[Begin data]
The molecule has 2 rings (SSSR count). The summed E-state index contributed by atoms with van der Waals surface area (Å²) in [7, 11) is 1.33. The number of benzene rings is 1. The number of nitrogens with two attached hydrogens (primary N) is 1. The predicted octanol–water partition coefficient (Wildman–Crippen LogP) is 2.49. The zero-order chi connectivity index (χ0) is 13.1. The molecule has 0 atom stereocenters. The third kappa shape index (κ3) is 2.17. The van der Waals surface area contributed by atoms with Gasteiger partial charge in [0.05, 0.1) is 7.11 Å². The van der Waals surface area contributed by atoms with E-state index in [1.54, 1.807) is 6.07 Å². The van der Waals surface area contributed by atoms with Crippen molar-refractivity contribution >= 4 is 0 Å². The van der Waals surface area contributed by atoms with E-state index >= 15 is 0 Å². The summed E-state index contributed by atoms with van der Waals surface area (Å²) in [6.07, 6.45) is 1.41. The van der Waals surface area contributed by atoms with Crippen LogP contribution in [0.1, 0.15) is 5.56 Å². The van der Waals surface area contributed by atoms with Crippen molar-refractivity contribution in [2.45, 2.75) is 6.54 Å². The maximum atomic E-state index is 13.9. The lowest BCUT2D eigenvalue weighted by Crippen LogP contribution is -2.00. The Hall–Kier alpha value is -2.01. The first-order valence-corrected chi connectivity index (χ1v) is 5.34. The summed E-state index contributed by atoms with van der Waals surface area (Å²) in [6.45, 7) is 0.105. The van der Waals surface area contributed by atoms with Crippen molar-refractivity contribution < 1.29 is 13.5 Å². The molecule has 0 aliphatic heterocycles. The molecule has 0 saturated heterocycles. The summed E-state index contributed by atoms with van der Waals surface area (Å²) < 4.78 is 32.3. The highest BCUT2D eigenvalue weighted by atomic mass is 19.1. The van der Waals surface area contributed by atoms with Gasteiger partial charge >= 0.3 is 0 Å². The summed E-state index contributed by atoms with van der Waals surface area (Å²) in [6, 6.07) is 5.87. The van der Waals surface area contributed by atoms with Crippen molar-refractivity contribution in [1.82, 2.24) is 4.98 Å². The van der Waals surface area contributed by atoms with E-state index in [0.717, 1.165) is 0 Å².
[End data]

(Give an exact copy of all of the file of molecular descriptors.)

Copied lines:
The molecule has 2 rings (SSSR count). The summed E-state index contributed by atoms with van der Waals surface area (Å²) in [7, 11) is 1.33. The number of benzene rings is 1. The number of nitrogens with two attached hydrogens (primary N) is 1. The predicted octanol–water partition coefficient (Wildman–Crippen LogP) is 2.49. The zero-order chi connectivity index (χ0) is 13.1. The molecule has 0 atom stereocenters. The third kappa shape index (κ3) is 2.17. The van der Waals surface area contributed by atoms with Gasteiger partial charge in [0.05, 0.1) is 7.11 Å². The van der Waals surface area contributed by atoms with E-state index in [1.54, 1.807) is 6.07 Å². The van der Waals surface area contributed by atoms with Crippen molar-refractivity contribution >= 4 is 0 Å². The van der Waals surface area contributed by atoms with E-state index >= 15 is 0 Å². The summed E-state index contributed by atoms with van der Waals surface area (Å²) in [6.07, 6.45) is 1.41. The van der Waals surface area contributed by atoms with Crippen LogP contribution in [0.1, 0.15) is 5.56 Å². The van der Waals surface area contributed by atoms with Crippen molar-refractivity contribution in [2.45, 2.75) is 6.54 Å². The maximum atomic E-state index is 13.9. The lowest BCUT2D eigenvalue weighted by Crippen LogP contribution is -2.00. The Hall–Kier alpha value is -2.01. The first-order valence-corrected chi connectivity index (χ1v) is 5.34. The summed E-state index contributed by atoms with van der Waals surface area (Å²) in [6.45, 7) is 0.105. The van der Waals surface area contributed by atoms with Crippen molar-refractivity contribution < 1.29 is 13.5 Å². The molecule has 0 aliphatic heterocycles. The molecule has 0 saturated heterocycles. The summed E-state index contributed by atoms with van der Waals surface area (Å²) < 4.78 is 32.3. The highest BCUT2D eigenvalue weighted by atomic mass is 19.1. The van der Waals surface area contributed by atoms with Gasteiger partial charge >= 0.3 is 0 Å². The summed E-state index contributed by atoms with van der Waals surface area (Å²) in [6, 6.07) is 5.87. The van der Waals surface area contributed by atoms with Crippen molar-refractivity contribution in [1.82, 2.24) is 4.98 Å². The van der Waals surface area contributed by atoms with E-state index in [0.717, 1.165) is 0 Å².